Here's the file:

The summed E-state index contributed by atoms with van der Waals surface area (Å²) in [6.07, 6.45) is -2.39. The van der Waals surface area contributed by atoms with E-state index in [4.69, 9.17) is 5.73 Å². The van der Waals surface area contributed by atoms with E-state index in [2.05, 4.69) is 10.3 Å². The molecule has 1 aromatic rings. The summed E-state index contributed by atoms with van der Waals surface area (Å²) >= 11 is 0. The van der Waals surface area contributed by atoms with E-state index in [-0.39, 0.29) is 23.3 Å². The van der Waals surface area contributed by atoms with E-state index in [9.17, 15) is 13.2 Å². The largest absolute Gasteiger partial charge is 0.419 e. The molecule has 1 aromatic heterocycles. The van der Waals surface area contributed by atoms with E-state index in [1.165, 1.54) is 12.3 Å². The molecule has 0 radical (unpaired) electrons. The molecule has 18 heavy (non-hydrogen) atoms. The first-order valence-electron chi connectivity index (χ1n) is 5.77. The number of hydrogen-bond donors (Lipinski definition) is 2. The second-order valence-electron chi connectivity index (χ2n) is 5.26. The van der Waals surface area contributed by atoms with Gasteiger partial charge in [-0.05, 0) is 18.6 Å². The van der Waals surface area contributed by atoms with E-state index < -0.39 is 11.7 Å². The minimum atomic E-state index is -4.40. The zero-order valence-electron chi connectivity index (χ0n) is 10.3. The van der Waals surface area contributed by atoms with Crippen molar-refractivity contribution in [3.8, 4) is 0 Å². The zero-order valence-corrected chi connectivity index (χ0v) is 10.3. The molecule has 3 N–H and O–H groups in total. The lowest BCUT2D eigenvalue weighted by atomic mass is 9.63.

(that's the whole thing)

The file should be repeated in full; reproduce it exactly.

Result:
The summed E-state index contributed by atoms with van der Waals surface area (Å²) in [6.07, 6.45) is -2.39. The van der Waals surface area contributed by atoms with E-state index in [4.69, 9.17) is 5.73 Å². The van der Waals surface area contributed by atoms with E-state index in [2.05, 4.69) is 10.3 Å². The molecule has 1 aromatic rings. The summed E-state index contributed by atoms with van der Waals surface area (Å²) >= 11 is 0. The van der Waals surface area contributed by atoms with E-state index in [-0.39, 0.29) is 23.3 Å². The van der Waals surface area contributed by atoms with E-state index in [9.17, 15) is 13.2 Å². The largest absolute Gasteiger partial charge is 0.419 e. The molecule has 1 aromatic heterocycles. The van der Waals surface area contributed by atoms with E-state index in [1.165, 1.54) is 12.3 Å². The molecule has 0 radical (unpaired) electrons. The molecule has 18 heavy (non-hydrogen) atoms. The first-order valence-electron chi connectivity index (χ1n) is 5.77. The number of hydrogen-bond donors (Lipinski definition) is 2. The second-order valence-electron chi connectivity index (χ2n) is 5.26. The van der Waals surface area contributed by atoms with Gasteiger partial charge in [-0.05, 0) is 18.6 Å². The van der Waals surface area contributed by atoms with E-state index < -0.39 is 11.7 Å². The minimum atomic E-state index is -4.40. The zero-order valence-electron chi connectivity index (χ0n) is 10.3. The van der Waals surface area contributed by atoms with Crippen molar-refractivity contribution in [3.8, 4) is 0 Å². The zero-order valence-corrected chi connectivity index (χ0v) is 10.3. The molecule has 3 N–H and O–H groups in total. The lowest BCUT2D eigenvalue weighted by atomic mass is 9.63.